My husband was 51 when he was diagnosed. A week after his initial diagnosis and 2 days before his surgery, he had a seizure and I feel I lost him to an extent then. He was never the same person after that. His tumour has impacted his speech, language and understanding and has left him a bit like someone with early stage dementia. It's like living with an over tired unruly toddler most of the time!

    This group has been a great source of support to me. There's always someone around to listen who gets it and someone to offer a virtual hug when its needed. 

    It’s always good to talk so remember you can also call the Macmillan Support Services on 0808 808 00 00 - most services are open 8am to 8pm, 7 days a week Clicking here to see what is available. This service provides lots of cancer information, emotional support, benefit and financial guidance or just a listening ear.

    For now, I'm sending you a huge virtual hug. Hang in there. You're doing great here!

    love n hugs

    Wee Me xx

    Macmillan Support Line - 0808 808 00 00, 7 days a week between 8am-8pm

  • We’re on a particularly rough stretch of track at the moment. The day after writing my post my husband had another small seizure and then another later that day. His anti seizure meds have been increased and touch wood the seizures are under control buts he’s so tired all the time and his confusion is worse if anything. He’s still eating like a horse though so not everything is doom and gloom.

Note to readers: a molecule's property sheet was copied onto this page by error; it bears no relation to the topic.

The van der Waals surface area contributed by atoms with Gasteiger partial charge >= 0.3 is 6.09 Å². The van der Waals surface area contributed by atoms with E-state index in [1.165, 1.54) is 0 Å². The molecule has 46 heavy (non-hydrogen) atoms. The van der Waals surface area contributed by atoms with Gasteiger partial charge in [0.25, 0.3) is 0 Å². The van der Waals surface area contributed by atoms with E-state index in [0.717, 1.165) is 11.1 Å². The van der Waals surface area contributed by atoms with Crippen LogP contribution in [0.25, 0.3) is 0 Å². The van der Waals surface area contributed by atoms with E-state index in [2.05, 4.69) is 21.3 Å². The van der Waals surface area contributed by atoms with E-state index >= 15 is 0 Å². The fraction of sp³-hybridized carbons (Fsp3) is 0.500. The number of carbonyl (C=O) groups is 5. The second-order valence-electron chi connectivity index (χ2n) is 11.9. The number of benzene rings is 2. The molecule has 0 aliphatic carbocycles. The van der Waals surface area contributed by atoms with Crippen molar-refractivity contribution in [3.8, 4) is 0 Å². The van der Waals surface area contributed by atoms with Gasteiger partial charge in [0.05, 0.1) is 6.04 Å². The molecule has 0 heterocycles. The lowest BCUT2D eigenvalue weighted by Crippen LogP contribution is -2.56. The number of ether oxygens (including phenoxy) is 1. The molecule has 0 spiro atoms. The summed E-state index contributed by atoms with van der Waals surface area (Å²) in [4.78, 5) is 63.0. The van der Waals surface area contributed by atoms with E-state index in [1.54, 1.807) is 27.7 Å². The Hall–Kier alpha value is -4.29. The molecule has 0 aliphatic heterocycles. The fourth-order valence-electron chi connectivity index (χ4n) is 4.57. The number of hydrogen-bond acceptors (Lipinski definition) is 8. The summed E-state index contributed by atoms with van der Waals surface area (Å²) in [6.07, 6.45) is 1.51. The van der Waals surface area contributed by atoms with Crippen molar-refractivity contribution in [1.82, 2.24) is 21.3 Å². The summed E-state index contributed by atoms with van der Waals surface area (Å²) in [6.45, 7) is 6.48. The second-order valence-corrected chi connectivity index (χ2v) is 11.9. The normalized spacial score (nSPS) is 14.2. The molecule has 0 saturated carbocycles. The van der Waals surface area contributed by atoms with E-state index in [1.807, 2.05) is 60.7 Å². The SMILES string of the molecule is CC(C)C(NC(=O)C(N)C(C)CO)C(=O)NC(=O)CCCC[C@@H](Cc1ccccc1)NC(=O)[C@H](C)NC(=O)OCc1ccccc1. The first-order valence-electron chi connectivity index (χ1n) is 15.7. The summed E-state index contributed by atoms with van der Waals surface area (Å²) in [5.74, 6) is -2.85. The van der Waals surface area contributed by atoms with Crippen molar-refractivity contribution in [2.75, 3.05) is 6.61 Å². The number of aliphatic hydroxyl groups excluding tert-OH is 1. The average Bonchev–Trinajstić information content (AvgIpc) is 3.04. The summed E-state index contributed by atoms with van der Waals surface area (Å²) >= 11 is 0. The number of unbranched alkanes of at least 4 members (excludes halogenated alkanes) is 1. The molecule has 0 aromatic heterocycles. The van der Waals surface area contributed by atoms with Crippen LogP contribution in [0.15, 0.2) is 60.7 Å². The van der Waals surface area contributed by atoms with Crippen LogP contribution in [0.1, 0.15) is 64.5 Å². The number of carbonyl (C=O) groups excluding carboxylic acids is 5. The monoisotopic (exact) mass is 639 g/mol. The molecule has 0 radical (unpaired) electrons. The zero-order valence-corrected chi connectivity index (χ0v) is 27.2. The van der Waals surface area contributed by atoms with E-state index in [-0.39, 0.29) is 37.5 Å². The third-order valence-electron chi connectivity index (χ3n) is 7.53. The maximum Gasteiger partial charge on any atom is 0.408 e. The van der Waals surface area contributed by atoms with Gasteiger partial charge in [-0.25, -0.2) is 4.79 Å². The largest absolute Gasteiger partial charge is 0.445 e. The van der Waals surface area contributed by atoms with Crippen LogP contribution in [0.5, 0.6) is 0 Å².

I’m so scared we are heading towards “the end” and I can’t bear the thought of a world without him in it.

  • Hi Lottie

    sorry to hear its been a rough few days. I hope things settle back down for you both. At an educated guess, I'd think the seizures would have taken it out of him more than he maybe realises so fatigue and confusion are to be expected. If it lingers longer than you're happy with, I'd suggest you link in with your medical team to put your mind at ease.

    Confusion can be so hard to deal with. I find myself getting frustrated at times with my husband's confusion and really have to bite my tongue.  

    My other half hates taking his Keppra. He hates taking any medication. He keeps saying "But I don't need it. I've not had a seizure for months." When I explain "Yes, I know that but that's because you're taking the Keppra" He argues but "I don't need to take it as I'm not having seizures." and on and on it goes....  that's where the compromise in his level of understanding can be really hard to live with. I'm trying to resist using the "mummy voice" with him! LOL

    He too eats like a horse which surprises me. I do wonder if he snacks so much because he's forgotten he's eaten dinner mind you. He's a stick insect so its not causing any issues other than when I go to get a snack they're all gone!

    Stay strong. Stay positive. 

    sending you love and hugs

    Wee me xx

    Macmillan Support Line - 0808 808 00 00, 7 days a week between 8am-8pm